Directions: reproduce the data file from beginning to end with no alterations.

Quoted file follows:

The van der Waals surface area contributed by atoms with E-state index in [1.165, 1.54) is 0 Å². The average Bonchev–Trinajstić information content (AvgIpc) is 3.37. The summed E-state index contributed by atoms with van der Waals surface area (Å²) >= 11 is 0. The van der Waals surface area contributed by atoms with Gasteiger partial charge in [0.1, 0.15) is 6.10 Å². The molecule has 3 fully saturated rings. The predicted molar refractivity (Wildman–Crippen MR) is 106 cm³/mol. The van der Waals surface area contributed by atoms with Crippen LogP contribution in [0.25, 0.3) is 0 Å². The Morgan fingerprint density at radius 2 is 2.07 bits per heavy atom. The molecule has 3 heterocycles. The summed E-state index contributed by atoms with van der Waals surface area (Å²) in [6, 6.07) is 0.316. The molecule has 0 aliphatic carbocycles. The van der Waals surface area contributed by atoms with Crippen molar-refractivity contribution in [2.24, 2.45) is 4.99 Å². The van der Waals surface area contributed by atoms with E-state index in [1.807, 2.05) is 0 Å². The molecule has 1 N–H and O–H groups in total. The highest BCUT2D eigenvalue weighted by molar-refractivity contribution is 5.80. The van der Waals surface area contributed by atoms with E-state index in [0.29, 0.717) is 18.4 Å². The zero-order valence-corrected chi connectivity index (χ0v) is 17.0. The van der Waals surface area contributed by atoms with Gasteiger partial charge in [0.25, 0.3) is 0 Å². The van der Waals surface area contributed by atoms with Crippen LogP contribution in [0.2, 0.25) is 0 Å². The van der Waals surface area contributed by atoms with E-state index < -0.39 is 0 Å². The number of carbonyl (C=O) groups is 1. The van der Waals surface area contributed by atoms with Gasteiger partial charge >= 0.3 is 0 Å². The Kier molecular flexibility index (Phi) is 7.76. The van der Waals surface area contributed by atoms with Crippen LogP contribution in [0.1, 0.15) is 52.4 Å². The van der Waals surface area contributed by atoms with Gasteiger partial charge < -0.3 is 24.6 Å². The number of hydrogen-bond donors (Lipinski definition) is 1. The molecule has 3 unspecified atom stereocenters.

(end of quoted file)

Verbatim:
The van der Waals surface area contributed by atoms with E-state index in [1.165, 1.54) is 0 Å². The average Bonchev–Trinajstić information content (AvgIpc) is 3.37. The summed E-state index contributed by atoms with van der Waals surface area (Å²) >= 11 is 0. The van der Waals surface area contributed by atoms with Gasteiger partial charge in [0.1, 0.15) is 6.10 Å². The molecule has 3 fully saturated rings. The predicted molar refractivity (Wildman–Crippen MR) is 106 cm³/mol. The van der Waals surface area contributed by atoms with Crippen LogP contribution in [0.25, 0.3) is 0 Å². The Morgan fingerprint density at radius 2 is 2.07 bits per heavy atom. The molecule has 3 heterocycles. The summed E-state index contributed by atoms with van der Waals surface area (Å²) in [6, 6.07) is 0.316. The molecule has 0 aliphatic carbocycles. The van der Waals surface area contributed by atoms with Crippen molar-refractivity contribution in [2.24, 2.45) is 4.99 Å². The van der Waals surface area contributed by atoms with E-state index in [1.807, 2.05) is 0 Å². The molecule has 1 N–H and O–H groups in total. The highest BCUT2D eigenvalue weighted by molar-refractivity contribution is 5.80. The van der Waals surface area contributed by atoms with E-state index in [0.29, 0.717) is 18.4 Å². The zero-order valence-corrected chi connectivity index (χ0v) is 17.0. The van der Waals surface area contributed by atoms with Gasteiger partial charge in [0.25, 0.3) is 0 Å². The van der Waals surface area contributed by atoms with Crippen LogP contribution in [0.2, 0.25) is 0 Å². The van der Waals surface area contributed by atoms with E-state index < -0.39 is 0 Å². The number of carbonyl (C=O) groups is 1. The van der Waals surface area contributed by atoms with Gasteiger partial charge >= 0.3 is 0 Å². The Kier molecular flexibility index (Phi) is 7.76. The van der Waals surface area contributed by atoms with Crippen LogP contribution in [0.1, 0.15) is 52.4 Å². The van der Waals surface area contributed by atoms with Gasteiger partial charge < -0.3 is 24.6 Å². The number of hydrogen-bond donors (Lipinski definition) is 1. The molecule has 3 unspecified atom stereocenters.